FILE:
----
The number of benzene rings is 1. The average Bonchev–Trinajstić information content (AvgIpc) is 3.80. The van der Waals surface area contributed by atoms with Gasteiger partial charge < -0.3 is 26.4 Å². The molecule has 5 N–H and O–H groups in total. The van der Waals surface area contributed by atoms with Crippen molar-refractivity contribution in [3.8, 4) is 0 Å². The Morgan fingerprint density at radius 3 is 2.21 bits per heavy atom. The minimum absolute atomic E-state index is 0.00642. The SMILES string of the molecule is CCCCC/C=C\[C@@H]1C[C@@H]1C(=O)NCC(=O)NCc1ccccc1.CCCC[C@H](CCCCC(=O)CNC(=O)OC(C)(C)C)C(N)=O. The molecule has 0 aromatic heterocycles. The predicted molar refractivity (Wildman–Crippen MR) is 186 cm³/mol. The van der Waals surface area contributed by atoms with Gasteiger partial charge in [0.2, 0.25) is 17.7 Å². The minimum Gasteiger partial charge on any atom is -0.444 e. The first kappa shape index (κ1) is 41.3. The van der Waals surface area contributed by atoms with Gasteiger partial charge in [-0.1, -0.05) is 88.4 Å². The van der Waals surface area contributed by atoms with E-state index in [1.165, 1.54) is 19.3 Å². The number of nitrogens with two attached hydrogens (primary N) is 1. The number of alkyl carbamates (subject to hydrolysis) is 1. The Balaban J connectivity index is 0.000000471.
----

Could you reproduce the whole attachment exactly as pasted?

The number of benzene rings is 1. The average Bonchev–Trinajstić information content (AvgIpc) is 3.80. The van der Waals surface area contributed by atoms with Gasteiger partial charge < -0.3 is 26.4 Å². The molecule has 5 N–H and O–H groups in total. The van der Waals surface area contributed by atoms with Crippen molar-refractivity contribution in [3.8, 4) is 0 Å². The Morgan fingerprint density at radius 3 is 2.21 bits per heavy atom. The minimum absolute atomic E-state index is 0.00642. The SMILES string of the molecule is CCCCC/C=C\[C@@H]1C[C@@H]1C(=O)NCC(=O)NCc1ccccc1.CCCC[C@H](CCCCC(=O)CNC(=O)OC(C)(C)C)C(N)=O. The molecule has 0 aromatic heterocycles. The predicted molar refractivity (Wildman–Crippen MR) is 186 cm³/mol. The van der Waals surface area contributed by atoms with Gasteiger partial charge in [0.2, 0.25) is 17.7 Å². The minimum Gasteiger partial charge on any atom is -0.444 e. The first kappa shape index (κ1) is 41.3. The van der Waals surface area contributed by atoms with Gasteiger partial charge in [-0.1, -0.05) is 88.4 Å². The van der Waals surface area contributed by atoms with E-state index in [1.165, 1.54) is 19.3 Å². The number of nitrogens with two attached hydrogens (primary N) is 1. The number of alkyl carbamates (subject to hydrolysis) is 1. The Balaban J connectivity index is 0.000000471.